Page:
Saturday, January 22, 2011

The iPad App as a Therapeutic Tool

An interview with Phyllis Kupperman, executive director of the Center for Speech and Language Disorders in Elmhurst, Illinois ( highlighted some of the exciting ways that iPads are being used in therapeutic settings. (Disclosure: Phyllis is part of my family)

Thirty two years ago when the clinic was established, computers were only beginning to be part of the educational scene. The clinic's first computer was an AppleIIe. There were some readers on CD's, mostly by Mercer Mayer and Dr. Seuss, and there were some games. The population that the clinic serves is 60% on the autism spectrum and 40% with other language and learning issues. The computer which was part of the therapeutic setting was a great tool for learning but one of the drawbacks was the mouse. Children with poor motor control sometimes took months to master the use of the mouse. The iPod touch was a great advance because it could be manipulated with just a finger but the small size gave it limited usefulness. The larger iPad screen and the explosion in the availability of apps made it an ideal addition to the therapeutic setting. Even kids that have a lot of physical and cognitive challenges benefit from it. An emphasis on repetition and predictability, language patterns, social interactions, cause and effect, problem solving and communication are just a few of the areas that iPad apps can address.

Here are some of the apps that Phyllis has found useful:
Talking Tom Cat: repeats what you say
Tap to Talk: communication device
DoodleFind: visual scanning, attention to detail
First Words and I Write Words
For older kids: Chicktionary, Angry Birds, Hangman
Model Me: for acclimation to social situations

There are lots of sites with reviews of iPad apps for kids with autism. Just two:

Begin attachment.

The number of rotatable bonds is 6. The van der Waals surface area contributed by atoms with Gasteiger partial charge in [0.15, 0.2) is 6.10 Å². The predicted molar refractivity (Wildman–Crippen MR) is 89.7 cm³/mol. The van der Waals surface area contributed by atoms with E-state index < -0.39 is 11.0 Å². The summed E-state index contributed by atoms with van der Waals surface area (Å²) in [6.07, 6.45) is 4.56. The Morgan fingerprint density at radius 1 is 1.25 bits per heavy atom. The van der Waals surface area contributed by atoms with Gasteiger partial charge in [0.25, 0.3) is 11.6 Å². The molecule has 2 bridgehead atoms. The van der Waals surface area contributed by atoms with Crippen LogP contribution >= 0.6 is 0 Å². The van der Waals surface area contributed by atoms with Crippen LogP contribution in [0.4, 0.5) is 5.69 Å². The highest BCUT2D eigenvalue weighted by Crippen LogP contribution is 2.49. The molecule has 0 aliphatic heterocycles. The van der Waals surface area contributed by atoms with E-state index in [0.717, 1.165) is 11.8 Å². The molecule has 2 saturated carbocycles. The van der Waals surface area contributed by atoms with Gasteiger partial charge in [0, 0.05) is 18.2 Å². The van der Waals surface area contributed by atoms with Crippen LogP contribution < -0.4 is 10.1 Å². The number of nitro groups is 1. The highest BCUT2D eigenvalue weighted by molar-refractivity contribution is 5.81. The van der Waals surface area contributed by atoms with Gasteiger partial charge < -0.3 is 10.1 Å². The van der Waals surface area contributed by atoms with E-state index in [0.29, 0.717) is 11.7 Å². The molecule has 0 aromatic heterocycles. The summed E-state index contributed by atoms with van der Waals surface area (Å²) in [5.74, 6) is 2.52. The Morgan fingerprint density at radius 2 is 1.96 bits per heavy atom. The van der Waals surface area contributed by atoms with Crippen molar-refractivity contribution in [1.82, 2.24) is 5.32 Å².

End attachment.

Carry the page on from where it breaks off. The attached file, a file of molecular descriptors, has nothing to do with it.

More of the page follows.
ICDL, children's library at

Phyllis would like to see more apps that have untimed games, more games that focus on facial expressions and emotions, and conversational patterns.


  1. This is so interesting...I’m looking forward to more stories about how people are using iPads, the various other devices, ebooks and apps. Thanks, Freddie!

  2. Hi freddie- Great post. This topic is very close to me as my daughter (now 25) has mild Cerebral Palsy and is vision impaired. Boy- do I wish ipads were available when she was in school. Her fine motors skills are very poor and even today we are always looking for ways to make her life easier. Well- she has mastered the mouse and the computer is her lifeline...But right now- she is in a job training program at the hospital and we are looking for a way for her to write quick phone messages for the staff. (her handwriting is so bad - writing down a simple phone number is not possible.) any ideas? I found a free-standing 'Label maker" that they are looking into. Adapting to life is not easy- but thankfully technology in moving in her favor.
    (I bought her the nook and love the fact you can blow up the text...great for her.)

  3. Someone in my family is a licensed Child Psychologist. She has spent her last few years working with autistic children. I'll send her the URLs you posted.

  4. Thanks for mentioning Squidalicious. The direct link to my iPad writings, reviews, and interviews is:

    Also, Jordan Sadler, an SLP from, recently wrote the post iPad Technology in Speech Therapy: Overview:

    Warm regards,


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